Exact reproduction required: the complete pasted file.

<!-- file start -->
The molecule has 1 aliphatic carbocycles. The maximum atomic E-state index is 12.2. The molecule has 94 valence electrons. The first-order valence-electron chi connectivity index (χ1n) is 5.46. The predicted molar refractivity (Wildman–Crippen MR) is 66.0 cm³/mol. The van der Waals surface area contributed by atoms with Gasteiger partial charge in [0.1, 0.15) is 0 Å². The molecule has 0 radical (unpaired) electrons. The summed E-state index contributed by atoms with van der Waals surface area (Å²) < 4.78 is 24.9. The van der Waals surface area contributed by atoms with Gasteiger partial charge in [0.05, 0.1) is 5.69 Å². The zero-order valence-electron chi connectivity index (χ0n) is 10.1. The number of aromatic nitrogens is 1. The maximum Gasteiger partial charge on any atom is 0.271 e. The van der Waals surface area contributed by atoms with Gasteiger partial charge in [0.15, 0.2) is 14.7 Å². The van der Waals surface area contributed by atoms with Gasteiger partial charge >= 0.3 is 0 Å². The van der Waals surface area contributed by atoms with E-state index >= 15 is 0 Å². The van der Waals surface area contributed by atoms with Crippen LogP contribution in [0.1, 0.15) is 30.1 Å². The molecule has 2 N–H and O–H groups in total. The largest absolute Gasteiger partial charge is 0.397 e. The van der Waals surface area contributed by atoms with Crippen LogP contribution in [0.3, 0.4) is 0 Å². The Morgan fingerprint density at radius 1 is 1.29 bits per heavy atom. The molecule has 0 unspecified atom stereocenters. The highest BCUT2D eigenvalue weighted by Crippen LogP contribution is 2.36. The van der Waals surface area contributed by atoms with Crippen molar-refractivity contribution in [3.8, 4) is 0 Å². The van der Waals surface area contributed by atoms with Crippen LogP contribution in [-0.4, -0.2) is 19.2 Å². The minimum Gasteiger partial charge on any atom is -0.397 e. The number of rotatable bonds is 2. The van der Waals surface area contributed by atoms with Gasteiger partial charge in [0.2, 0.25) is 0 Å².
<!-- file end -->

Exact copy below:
The molecule has 1 aliphatic carbocycles. The maximum atomic E-state index is 12.2. The molecule has 94 valence electrons. The first-order valence-electron chi connectivity index (χ1n) is 5.46. The predicted molar refractivity (Wildman–Crippen MR) is 66.0 cm³/mol. The van der Waals surface area contributed by atoms with Gasteiger partial charge in [0.1, 0.15) is 0 Å². The molecule has 0 radical (unpaired) electrons. The summed E-state index contributed by atoms with van der Waals surface area (Å²) < 4.78 is 24.9. The van der Waals surface area contributed by atoms with Gasteiger partial charge in [0.05, 0.1) is 5.69 Å². The zero-order valence-electron chi connectivity index (χ0n) is 10.1. The number of aromatic nitrogens is 1. The maximum Gasteiger partial charge on any atom is 0.271 e. The van der Waals surface area contributed by atoms with Gasteiger partial charge in [0.15, 0.2) is 14.7 Å². The van der Waals surface area contributed by atoms with Gasteiger partial charge >= 0.3 is 0 Å². The van der Waals surface area contributed by atoms with E-state index >= 15 is 0 Å². The van der Waals surface area contributed by atoms with Crippen LogP contribution in [0.1, 0.15) is 30.1 Å². The molecule has 2 N–H and O–H groups in total. The largest absolute Gasteiger partial charge is 0.397 e. The van der Waals surface area contributed by atoms with Crippen LogP contribution in [0.3, 0.4) is 0 Å². The Morgan fingerprint density at radius 1 is 1.29 bits per heavy atom. The molecule has 0 unspecified atom stereocenters. The highest BCUT2D eigenvalue weighted by Crippen LogP contribution is 2.36. The van der Waals surface area contributed by atoms with Crippen molar-refractivity contribution in [3.8, 4) is 0 Å². The van der Waals surface area contributed by atoms with Crippen LogP contribution in [-0.4, -0.2) is 19.2 Å². The minimum Gasteiger partial charge on any atom is -0.397 e. The number of rotatable bonds is 2. The van der Waals surface area contributed by atoms with Gasteiger partial charge in [0.2, 0.25) is 0 Å².